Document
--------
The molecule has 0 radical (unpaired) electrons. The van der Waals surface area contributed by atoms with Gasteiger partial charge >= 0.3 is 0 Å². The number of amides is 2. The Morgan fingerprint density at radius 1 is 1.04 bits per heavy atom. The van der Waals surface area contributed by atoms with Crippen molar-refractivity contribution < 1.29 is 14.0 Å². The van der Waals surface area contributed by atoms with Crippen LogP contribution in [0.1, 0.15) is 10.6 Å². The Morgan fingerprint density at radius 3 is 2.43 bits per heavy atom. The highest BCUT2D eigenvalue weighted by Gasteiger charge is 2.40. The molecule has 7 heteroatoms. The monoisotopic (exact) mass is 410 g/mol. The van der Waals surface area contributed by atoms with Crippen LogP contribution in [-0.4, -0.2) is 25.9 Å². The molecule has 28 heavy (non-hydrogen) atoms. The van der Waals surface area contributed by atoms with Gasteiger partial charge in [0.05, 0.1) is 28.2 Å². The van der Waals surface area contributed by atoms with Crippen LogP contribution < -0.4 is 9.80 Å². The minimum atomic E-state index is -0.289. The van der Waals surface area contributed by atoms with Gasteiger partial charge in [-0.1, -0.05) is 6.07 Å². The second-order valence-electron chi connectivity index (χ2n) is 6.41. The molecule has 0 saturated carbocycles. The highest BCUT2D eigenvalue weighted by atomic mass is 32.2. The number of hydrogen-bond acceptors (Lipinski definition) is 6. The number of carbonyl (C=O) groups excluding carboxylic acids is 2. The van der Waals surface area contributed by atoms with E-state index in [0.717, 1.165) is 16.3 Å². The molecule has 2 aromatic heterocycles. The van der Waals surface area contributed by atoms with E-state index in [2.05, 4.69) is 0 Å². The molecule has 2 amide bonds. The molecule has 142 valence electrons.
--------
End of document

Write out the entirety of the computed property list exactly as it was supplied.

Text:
The molecule has 0 radical (unpaired) electrons. The van der Waals surface area contributed by atoms with Gasteiger partial charge >= 0.3 is 0 Å². The number of amides is 2. The Morgan fingerprint density at radius 1 is 1.04 bits per heavy atom. The van der Waals surface area contributed by atoms with Crippen molar-refractivity contribution < 1.29 is 14.0 Å². The van der Waals surface area contributed by atoms with Crippen LogP contribution in [0.1, 0.15) is 10.6 Å². The Morgan fingerprint density at radius 3 is 2.43 bits per heavy atom. The highest BCUT2D eigenvalue weighted by Gasteiger charge is 2.40. The molecule has 7 heteroatoms. The monoisotopic (exact) mass is 410 g/mol. The van der Waals surface area contributed by atoms with Crippen LogP contribution in [-0.4, -0.2) is 25.9 Å². The molecule has 28 heavy (non-hydrogen) atoms. The van der Waals surface area contributed by atoms with Gasteiger partial charge in [0.05, 0.1) is 28.2 Å². The van der Waals surface area contributed by atoms with Crippen LogP contribution < -0.4 is 9.80 Å². The minimum atomic E-state index is -0.289. The van der Waals surface area contributed by atoms with Gasteiger partial charge in [-0.1, -0.05) is 6.07 Å². The second-order valence-electron chi connectivity index (χ2n) is 6.41. The molecule has 0 saturated carbocycles. The highest BCUT2D eigenvalue weighted by atomic mass is 32.2. The number of hydrogen-bond acceptors (Lipinski definition) is 6. The number of carbonyl (C=O) groups excluding carboxylic acids is 2. The van der Waals surface area contributed by atoms with E-state index in [0.717, 1.165) is 16.3 Å². The molecule has 2 aromatic heterocycles. The van der Waals surface area contributed by atoms with E-state index in [2.05, 4.69) is 0 Å². The molecule has 2 amide bonds. The molecule has 142 valence electrons.